Tuesday, January 27, 2015

Question from Annette - Lower gentry and dowries

a question about lower gentry and dowries.

Hi,just a follow up question from the elizabeth seymour and sir anthony Ueghtard question I asked,
what sort of dowry would have been offered? as sir john seymour was lower gentry what could be offered to make their daughter more worth while and what would sir anthony have bought to the table? how long would negotations have gone on for? does anyone know the exact dowry maybe? i have looked but cannot find any sources.this is for a novel as said previously and i would like it to be near historical accuracy as possible.
Thank you

1 comment:

PhD Historian said...

There was no fixed formula for determining the form or the size of a dowry. It might be in the form of land, or goods and chattels (movable property), or (far less commonly) money, or a combination of two or more of these. It might also be quite small, especially if the bride brought something important but less tangible to the match ... social connections, exceptional beauty, etc. My suspicion is that the lower one was on the socio-economic scale, the more likely the dowry was to consist of simple goods and chattels for domestic use and to be quite small.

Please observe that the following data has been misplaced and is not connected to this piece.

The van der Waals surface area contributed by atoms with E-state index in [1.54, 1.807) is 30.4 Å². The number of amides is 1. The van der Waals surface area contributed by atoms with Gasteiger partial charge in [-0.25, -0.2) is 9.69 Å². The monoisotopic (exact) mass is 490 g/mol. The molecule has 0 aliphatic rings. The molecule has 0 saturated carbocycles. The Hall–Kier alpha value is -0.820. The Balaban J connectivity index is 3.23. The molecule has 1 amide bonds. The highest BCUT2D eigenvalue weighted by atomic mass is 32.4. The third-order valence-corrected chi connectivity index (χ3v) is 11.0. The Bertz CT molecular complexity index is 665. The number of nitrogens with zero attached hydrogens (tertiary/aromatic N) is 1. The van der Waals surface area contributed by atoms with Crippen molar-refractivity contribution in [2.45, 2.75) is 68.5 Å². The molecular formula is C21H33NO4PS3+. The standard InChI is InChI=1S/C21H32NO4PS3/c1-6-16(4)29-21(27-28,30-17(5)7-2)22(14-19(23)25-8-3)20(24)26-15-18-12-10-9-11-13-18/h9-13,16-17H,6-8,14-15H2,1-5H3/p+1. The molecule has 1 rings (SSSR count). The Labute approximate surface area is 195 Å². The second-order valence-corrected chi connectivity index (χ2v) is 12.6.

As for the length of the negotiations, they almost certainly ran the gamut from mere minutes to several weeks. I would think that the less one had to offer in the way of real property and money, the shorter the negotiations would have been. Conversely, the longer the negotiations took, the more likely they were to fail in the end.

You might also want to consider the jointure, or what the groom/husband agreed to provide to the bride/wife for her use and maintenance in the event he died before her. Same parameters apply.